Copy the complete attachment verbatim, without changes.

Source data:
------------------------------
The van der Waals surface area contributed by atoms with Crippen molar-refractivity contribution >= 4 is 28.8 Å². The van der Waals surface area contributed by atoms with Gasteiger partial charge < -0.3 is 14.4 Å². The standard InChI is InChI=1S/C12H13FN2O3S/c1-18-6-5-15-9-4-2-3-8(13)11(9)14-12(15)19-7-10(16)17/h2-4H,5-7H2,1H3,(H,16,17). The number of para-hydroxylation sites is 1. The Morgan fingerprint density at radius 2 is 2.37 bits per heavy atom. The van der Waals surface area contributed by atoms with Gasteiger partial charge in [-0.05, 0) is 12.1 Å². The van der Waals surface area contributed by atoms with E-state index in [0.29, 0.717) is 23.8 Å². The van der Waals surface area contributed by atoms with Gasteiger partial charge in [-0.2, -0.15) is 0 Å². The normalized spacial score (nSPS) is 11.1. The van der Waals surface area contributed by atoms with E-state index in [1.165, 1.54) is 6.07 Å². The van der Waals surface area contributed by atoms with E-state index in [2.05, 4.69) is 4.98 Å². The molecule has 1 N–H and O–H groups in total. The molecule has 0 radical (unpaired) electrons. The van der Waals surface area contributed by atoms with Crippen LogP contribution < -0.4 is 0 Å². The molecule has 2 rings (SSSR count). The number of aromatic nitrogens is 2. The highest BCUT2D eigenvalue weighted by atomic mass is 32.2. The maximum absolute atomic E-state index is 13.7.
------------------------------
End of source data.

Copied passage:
The van der Waals surface area contributed by atoms with Crippen molar-refractivity contribution >= 4 is 28.8 Å². The van der Waals surface area contributed by atoms with Gasteiger partial charge < -0.3 is 14.4 Å². The standard InChI is InChI=1S/C12H13FN2O3S/c1-18-6-5-15-9-4-2-3-8(13)11(9)14-12(15)19-7-10(16)17/h2-4H,5-7H2,1H3,(H,16,17). The number of para-hydroxylation sites is 1. The Morgan fingerprint density at radius 2 is 2.37 bits per heavy atom. The van der Waals surface area contributed by atoms with Gasteiger partial charge in [-0.05, 0) is 12.1 Å². The van der Waals surface area contributed by atoms with E-state index in [0.29, 0.717) is 23.8 Å². The van der Waals surface area contributed by atoms with Gasteiger partial charge in [-0.2, -0.15) is 0 Å². The normalized spacial score (nSPS) is 11.1. The van der Waals surface area contributed by atoms with E-state index in [1.165, 1.54) is 6.07 Å². The van der Waals surface area contributed by atoms with E-state index in [2.05, 4.69) is 4.98 Å². The molecule has 1 N–H and O–H groups in total. The molecule has 0 radical (unpaired) electrons. The van der Waals surface area contributed by atoms with Crippen LogP contribution < -0.4 is 0 Å². The molecule has 2 rings (SSSR count). The number of aromatic nitrogens is 2. The highest BCUT2D eigenvalue weighted by atomic mass is 32.2. The maximum absolute atomic E-state index is 13.7.